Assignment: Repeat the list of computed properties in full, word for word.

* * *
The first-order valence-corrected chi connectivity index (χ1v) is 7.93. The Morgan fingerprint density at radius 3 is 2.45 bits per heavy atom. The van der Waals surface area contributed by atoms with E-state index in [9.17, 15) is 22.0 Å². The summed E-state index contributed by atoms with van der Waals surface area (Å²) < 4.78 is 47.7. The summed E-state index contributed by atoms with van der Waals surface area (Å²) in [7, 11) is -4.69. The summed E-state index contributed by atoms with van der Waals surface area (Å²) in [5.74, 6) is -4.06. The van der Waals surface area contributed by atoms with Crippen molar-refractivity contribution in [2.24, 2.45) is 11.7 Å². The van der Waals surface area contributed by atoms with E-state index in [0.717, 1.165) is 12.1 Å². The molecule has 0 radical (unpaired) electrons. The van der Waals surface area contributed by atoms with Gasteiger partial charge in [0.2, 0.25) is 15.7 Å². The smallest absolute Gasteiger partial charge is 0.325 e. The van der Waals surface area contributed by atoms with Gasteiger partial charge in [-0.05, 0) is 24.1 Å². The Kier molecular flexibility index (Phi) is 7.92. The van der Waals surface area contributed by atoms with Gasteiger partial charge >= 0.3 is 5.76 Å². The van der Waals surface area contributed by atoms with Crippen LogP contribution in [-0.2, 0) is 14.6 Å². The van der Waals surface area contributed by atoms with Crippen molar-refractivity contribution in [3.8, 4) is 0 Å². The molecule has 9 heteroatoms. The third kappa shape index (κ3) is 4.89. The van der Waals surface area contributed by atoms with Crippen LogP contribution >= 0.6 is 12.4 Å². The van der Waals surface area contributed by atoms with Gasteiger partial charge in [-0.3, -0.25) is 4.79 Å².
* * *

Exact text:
The first-order valence-corrected chi connectivity index (χ1v) is 7.93. The Morgan fingerprint density at radius 3 is 2.45 bits per heavy atom. The van der Waals surface area contributed by atoms with E-state index in [9.17, 15) is 22.0 Å². The summed E-state index contributed by atoms with van der Waals surface area (Å²) < 4.78 is 47.7. The summed E-state index contributed by atoms with van der Waals surface area (Å²) in [7, 11) is -4.69. The summed E-state index contributed by atoms with van der Waals surface area (Å²) in [5.74, 6) is -4.06. The van der Waals surface area contributed by atoms with Crippen molar-refractivity contribution in [2.24, 2.45) is 11.7 Å². The van der Waals surface area contributed by atoms with E-state index in [0.717, 1.165) is 12.1 Å². The molecule has 0 radical (unpaired) electrons. The van der Waals surface area contributed by atoms with Gasteiger partial charge in [0.2, 0.25) is 15.7 Å². The smallest absolute Gasteiger partial charge is 0.325 e. The van der Waals surface area contributed by atoms with Gasteiger partial charge in [-0.05, 0) is 24.1 Å². The Kier molecular flexibility index (Phi) is 7.92. The van der Waals surface area contributed by atoms with Gasteiger partial charge >= 0.3 is 5.76 Å². The van der Waals surface area contributed by atoms with Crippen LogP contribution in [-0.2, 0) is 14.6 Å². The van der Waals surface area contributed by atoms with Crippen molar-refractivity contribution in [3.8, 4) is 0 Å². The molecule has 9 heteroatoms. The third kappa shape index (κ3) is 4.89. The van der Waals surface area contributed by atoms with Crippen LogP contribution >= 0.6 is 12.4 Å². The van der Waals surface area contributed by atoms with Gasteiger partial charge in [-0.3, -0.25) is 4.79 Å².